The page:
That is the wrong lesson, because it is a trap. It is a trap that results in 2000 page compromises full of loopholes. It is a trap because it involves endless negotiations about the precise variation of the PO idea that will be enacted. It is a trap because it opens legislation up to band-aid periods in which we fail to end deaths, bankruptcies, and foreclosures due to lack of insurance coverage, and to endless negotiations about which parts of the population can enter the exchange and have access to the PO, and which cannot. It is a trap for countless other reasons as well.
The right lesson for progressives to learn now is that the present bill must be killed, because it is a terrible bill which makes the future worse, as I’ve argued here, here, here, and here. And, once it is killed, progressives also need to forget about advocating for the PO. The PO is not a goal, it is not something that can stand alone as an ideal that will excite people. It is a second-best tactical solution that we can accept only as an outcome that emerges at the end point of the legislative process, and only if Medicare for All, after all of our most intense efforts, can’t get through that process.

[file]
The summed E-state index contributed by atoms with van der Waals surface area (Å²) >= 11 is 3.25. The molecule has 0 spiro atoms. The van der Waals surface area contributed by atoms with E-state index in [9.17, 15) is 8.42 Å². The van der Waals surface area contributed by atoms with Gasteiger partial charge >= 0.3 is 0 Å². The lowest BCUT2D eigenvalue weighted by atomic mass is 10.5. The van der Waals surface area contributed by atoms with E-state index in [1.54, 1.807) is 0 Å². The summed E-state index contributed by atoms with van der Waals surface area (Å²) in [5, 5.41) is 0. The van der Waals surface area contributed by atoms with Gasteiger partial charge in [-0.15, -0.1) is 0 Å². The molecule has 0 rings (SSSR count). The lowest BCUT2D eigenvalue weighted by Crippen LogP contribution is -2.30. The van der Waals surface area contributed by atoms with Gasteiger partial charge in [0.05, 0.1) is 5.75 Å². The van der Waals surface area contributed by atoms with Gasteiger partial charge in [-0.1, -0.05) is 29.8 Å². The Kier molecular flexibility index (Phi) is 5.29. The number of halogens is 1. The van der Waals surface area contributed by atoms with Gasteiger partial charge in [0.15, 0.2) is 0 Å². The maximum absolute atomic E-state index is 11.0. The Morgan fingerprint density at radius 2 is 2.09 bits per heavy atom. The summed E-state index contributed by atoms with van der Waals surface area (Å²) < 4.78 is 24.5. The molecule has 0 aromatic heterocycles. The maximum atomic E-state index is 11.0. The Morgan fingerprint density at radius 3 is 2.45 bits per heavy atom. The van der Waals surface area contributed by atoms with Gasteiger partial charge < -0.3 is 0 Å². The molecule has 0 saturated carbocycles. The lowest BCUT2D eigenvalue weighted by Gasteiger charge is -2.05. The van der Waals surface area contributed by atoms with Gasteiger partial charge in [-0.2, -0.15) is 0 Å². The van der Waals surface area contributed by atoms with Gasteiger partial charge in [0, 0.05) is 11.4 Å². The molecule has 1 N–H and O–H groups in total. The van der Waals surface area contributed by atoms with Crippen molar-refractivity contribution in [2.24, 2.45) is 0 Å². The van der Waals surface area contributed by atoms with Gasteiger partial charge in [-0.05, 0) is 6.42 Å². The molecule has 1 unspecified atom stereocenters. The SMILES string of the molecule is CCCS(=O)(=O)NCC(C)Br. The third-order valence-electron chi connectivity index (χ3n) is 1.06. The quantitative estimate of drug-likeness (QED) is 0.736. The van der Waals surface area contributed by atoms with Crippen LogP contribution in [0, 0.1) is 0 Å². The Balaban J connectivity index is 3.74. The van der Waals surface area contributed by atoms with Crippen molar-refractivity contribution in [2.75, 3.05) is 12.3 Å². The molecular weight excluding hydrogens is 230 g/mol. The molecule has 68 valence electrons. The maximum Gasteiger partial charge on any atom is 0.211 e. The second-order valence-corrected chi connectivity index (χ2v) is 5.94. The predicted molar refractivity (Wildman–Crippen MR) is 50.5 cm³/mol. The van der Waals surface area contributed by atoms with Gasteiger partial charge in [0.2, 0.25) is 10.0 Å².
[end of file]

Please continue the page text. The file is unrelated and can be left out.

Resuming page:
We cannot seek the PO in the context of an incremental legislative process, and expect to be successful. We must seek and work for, and move heaven and earth for, only Medicare for All, whether we believe we can pass it or not, and then, if we do fail to pass it, we must be prepared to use the desire of others for any reform bill, to compromise just once on a Jacob Hacker-type public option, without entering a multi-stage de-generative reflexive process that will kill the PO as an instrument for getting to Medicare for All.